Surfactant molecules that might have been idly floating in the wash are now engaged in cleaning. “We use the interaction with the surfactant to create a species that is more active,” Lambert said. “It’s not the polymer alone.”

Ashland Specialty Ingredients aimed its ACI pitch at customers in the developing world. The firm promoted Chromabond S-350, a polyvinylpyridine N-oxidethat can be added to detergents to inhibit dye transfer among garments in the wash. Ashland claims to have demonstrated that S-350 binds efficiently—and at low use levels—to dyes typically used in China, Brazil, and other emerging countries.

Another Ashland polymer, Jaypol HN70, was being offered to developing-world formulators of powdered laundry detergents, which often contain sodium carbonate as a sequestering agent.

“Sodium carbonate reacts with hard water in situ, leading to the formation of calcium carbonate in the wash cycle,” said Michael Standish, innovation manager for the firm’s home care business. When added at levels of up to 1%, HN70, an acrylic-maleic acid copolymer, can reduce calcium carbonate deposits on clothing.

Lubrizol was a newcomer to the ACI convention. But Sanjay Kalhan, director of Lubrizol’s home care business, said the company has been active in the field for more than 30 years with products such as its Carbopol thickening polymers for liquid or gel cleaning products.

The firm’s goal in coming to the convention, Kalhan said, was to establish better contacts with key customers and suppliers and to discuss new Lubrizol technologies.

One new product is Noverite 100, an acrylic-urethane copolymer that is customized for hard-surface cleaners. Noverite 100’s sweet spot, Kalhan said, is wood, where it protects against scratching, imparts stain resistance, and makes subsequent cleaning easier.

Lubrizol is also working on products to prevent dirt that has been removed from fabric from depositing elsewhere in the wash load. Anti-redeposition, as this function is known, is one of the oldest jobs for cleaning polymers, but it continues to be of interest as wash temperatures and wash water volumes fall.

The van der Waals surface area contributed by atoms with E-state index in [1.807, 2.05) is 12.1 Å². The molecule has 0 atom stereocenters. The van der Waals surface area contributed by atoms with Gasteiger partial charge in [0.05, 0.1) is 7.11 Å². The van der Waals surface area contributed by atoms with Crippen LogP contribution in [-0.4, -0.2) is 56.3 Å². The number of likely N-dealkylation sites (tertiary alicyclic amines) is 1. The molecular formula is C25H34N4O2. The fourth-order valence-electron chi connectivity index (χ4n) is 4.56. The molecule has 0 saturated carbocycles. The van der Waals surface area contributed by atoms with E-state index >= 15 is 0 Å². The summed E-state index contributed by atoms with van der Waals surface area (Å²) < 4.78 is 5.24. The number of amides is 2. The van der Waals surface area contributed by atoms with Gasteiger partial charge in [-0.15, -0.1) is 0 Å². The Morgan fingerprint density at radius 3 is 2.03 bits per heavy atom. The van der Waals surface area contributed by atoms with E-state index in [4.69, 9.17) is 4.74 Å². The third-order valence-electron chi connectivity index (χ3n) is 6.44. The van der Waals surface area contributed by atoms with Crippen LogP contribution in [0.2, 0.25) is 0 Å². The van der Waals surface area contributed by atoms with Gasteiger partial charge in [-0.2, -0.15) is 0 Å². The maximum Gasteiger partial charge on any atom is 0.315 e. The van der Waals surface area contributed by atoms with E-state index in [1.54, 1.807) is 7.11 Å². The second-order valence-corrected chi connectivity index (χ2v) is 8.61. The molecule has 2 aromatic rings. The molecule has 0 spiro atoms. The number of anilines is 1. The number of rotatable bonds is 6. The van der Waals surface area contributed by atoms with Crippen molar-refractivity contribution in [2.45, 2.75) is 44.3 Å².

Nilesh Shah, director of R&D for Dow Chemical’s consumer and industrial solutions business, is a veteran of the home care ingredients business who has watched anti-redeposition polymers evolve.

Redeposition is a real problem, Shah emphasized. “Clothes are like a big filter that wash water goes through during the spin cycle.” Soil that isn’t dispersed and salts formed by ions that aren’t sequestered will just reattach to the garments, causing telltale graying and yellowing.

Back in the days when clothes were washed with powdered laundry detergents in large top-loading machines, simple acrylic homopolymers were enough to keep soil and salts dispersed. But chemical makers have struggled to create polymers that are both compatible with concentrated liquid detergents and effective in the low-water front-loading machines increasingly found in the laundry room.

Dow’s answer to these challenges is called Acusol 845. Shah is coy about its chemical composition, but company literature calls it a methacrylic acid-ethyl acrylate copolymer. What Shah will say is that the product’s hydrophobic nature helps it overcome the incompatibility with surfactants that plagues conventional acrylic anti-redeposition agents in concentrated detergents.

Acusol 845 was just one of many polymers being talked about inside the meeting rooms in Orlando last month. We may never know what goes on behind those closed doors, but the next time “new and improved” appears on a cleaning product label, it’s likely that a polymer discussed there can take some credit.